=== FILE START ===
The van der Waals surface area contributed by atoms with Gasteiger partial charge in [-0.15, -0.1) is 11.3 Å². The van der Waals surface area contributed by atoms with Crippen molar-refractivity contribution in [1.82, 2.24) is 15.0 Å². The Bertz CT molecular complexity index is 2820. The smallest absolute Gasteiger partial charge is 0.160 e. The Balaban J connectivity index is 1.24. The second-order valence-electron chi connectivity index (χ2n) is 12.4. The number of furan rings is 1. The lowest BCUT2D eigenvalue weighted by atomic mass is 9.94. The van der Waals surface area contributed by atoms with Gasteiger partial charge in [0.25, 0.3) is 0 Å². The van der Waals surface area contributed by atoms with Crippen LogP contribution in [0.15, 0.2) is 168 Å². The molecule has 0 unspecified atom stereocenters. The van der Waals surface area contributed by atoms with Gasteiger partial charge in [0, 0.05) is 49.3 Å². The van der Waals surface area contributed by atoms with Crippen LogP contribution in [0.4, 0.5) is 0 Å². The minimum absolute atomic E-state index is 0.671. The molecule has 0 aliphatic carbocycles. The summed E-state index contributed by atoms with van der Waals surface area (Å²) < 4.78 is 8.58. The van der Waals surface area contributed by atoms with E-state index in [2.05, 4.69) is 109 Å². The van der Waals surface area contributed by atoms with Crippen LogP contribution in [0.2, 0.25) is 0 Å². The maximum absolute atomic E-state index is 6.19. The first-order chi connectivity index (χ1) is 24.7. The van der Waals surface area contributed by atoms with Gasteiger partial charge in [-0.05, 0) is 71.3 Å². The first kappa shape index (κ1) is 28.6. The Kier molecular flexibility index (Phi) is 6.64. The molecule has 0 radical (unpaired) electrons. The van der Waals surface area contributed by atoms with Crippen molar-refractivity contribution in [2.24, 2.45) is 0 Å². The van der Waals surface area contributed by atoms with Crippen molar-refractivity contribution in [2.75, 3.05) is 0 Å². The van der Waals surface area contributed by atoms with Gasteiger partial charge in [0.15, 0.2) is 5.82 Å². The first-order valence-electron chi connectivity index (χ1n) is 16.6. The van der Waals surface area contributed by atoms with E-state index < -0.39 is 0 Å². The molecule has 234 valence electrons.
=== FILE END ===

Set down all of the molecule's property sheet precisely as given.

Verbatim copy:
The van der Waals surface area contributed by atoms with Gasteiger partial charge in [-0.15, -0.1) is 11.3 Å². The van der Waals surface area contributed by atoms with Crippen molar-refractivity contribution in [1.82, 2.24) is 15.0 Å². The Bertz CT molecular complexity index is 2820. The smallest absolute Gasteiger partial charge is 0.160 e. The Balaban J connectivity index is 1.24. The second-order valence-electron chi connectivity index (χ2n) is 12.4. The number of furan rings is 1. The lowest BCUT2D eigenvalue weighted by atomic mass is 9.94. The van der Waals surface area contributed by atoms with Gasteiger partial charge in [0.25, 0.3) is 0 Å². The van der Waals surface area contributed by atoms with Crippen LogP contribution in [0.15, 0.2) is 168 Å². The molecule has 0 unspecified atom stereocenters. The van der Waals surface area contributed by atoms with Gasteiger partial charge in [0, 0.05) is 49.3 Å². The van der Waals surface area contributed by atoms with Crippen LogP contribution in [0.4, 0.5) is 0 Å². The minimum absolute atomic E-state index is 0.671. The molecule has 0 aliphatic carbocycles. The summed E-state index contributed by atoms with van der Waals surface area (Å²) < 4.78 is 8.58. The van der Waals surface area contributed by atoms with E-state index in [2.05, 4.69) is 109 Å². The van der Waals surface area contributed by atoms with Crippen LogP contribution in [0.2, 0.25) is 0 Å². The maximum absolute atomic E-state index is 6.19. The first-order chi connectivity index (χ1) is 24.7. The van der Waals surface area contributed by atoms with Gasteiger partial charge in [-0.05, 0) is 71.3 Å². The first kappa shape index (κ1) is 28.6. The Kier molecular flexibility index (Phi) is 6.64. The molecule has 0 radical (unpaired) electrons. The van der Waals surface area contributed by atoms with Crippen molar-refractivity contribution in [2.24, 2.45) is 0 Å². The van der Waals surface area contributed by atoms with Crippen molar-refractivity contribution in [2.75, 3.05) is 0 Å². The van der Waals surface area contributed by atoms with Gasteiger partial charge in [0.15, 0.2) is 5.82 Å². The first-order valence-electron chi connectivity index (χ1n) is 16.6. The van der Waals surface area contributed by atoms with E-state index < -0.39 is 0 Å². The molecule has 234 valence electrons.